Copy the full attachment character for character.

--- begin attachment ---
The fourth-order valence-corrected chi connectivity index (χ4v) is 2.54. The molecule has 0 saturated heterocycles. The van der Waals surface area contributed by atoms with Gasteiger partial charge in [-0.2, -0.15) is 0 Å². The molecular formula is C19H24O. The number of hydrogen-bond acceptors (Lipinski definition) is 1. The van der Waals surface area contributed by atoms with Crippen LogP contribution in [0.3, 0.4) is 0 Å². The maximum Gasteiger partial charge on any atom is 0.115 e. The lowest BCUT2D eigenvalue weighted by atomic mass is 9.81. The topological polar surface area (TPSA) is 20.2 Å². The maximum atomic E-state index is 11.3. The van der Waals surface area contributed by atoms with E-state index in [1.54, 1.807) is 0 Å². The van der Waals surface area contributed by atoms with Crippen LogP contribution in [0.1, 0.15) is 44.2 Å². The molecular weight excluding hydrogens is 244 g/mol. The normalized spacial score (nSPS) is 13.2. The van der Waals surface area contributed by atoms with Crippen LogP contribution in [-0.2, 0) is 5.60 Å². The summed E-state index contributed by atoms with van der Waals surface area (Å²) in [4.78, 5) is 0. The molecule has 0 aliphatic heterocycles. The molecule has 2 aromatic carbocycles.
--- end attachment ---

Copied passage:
The fourth-order valence-corrected chi connectivity index (χ4v) is 2.54. The molecule has 0 saturated heterocycles. The van der Waals surface area contributed by atoms with Gasteiger partial charge in [-0.2, -0.15) is 0 Å². The molecular formula is C19H24O. The number of hydrogen-bond acceptors (Lipinski definition) is 1. The van der Waals surface area contributed by atoms with Crippen LogP contribution in [0.3, 0.4) is 0 Å². The maximum Gasteiger partial charge on any atom is 0.115 e. The lowest BCUT2D eigenvalue weighted by atomic mass is 9.81. The topological polar surface area (TPSA) is 20.2 Å². The maximum atomic E-state index is 11.3. The van der Waals surface area contributed by atoms with E-state index in [1.54, 1.807) is 0 Å². The van der Waals surface area contributed by atoms with Crippen LogP contribution in [0.1, 0.15) is 44.2 Å². The molecular weight excluding hydrogens is 244 g/mol. The normalized spacial score (nSPS) is 13.2. The van der Waals surface area contributed by atoms with Crippen LogP contribution in [-0.2, 0) is 5.60 Å². The summed E-state index contributed by atoms with van der Waals surface area (Å²) in [4.78, 5) is 0. The molecule has 0 aliphatic heterocycles. The molecule has 2 aromatic carbocycles.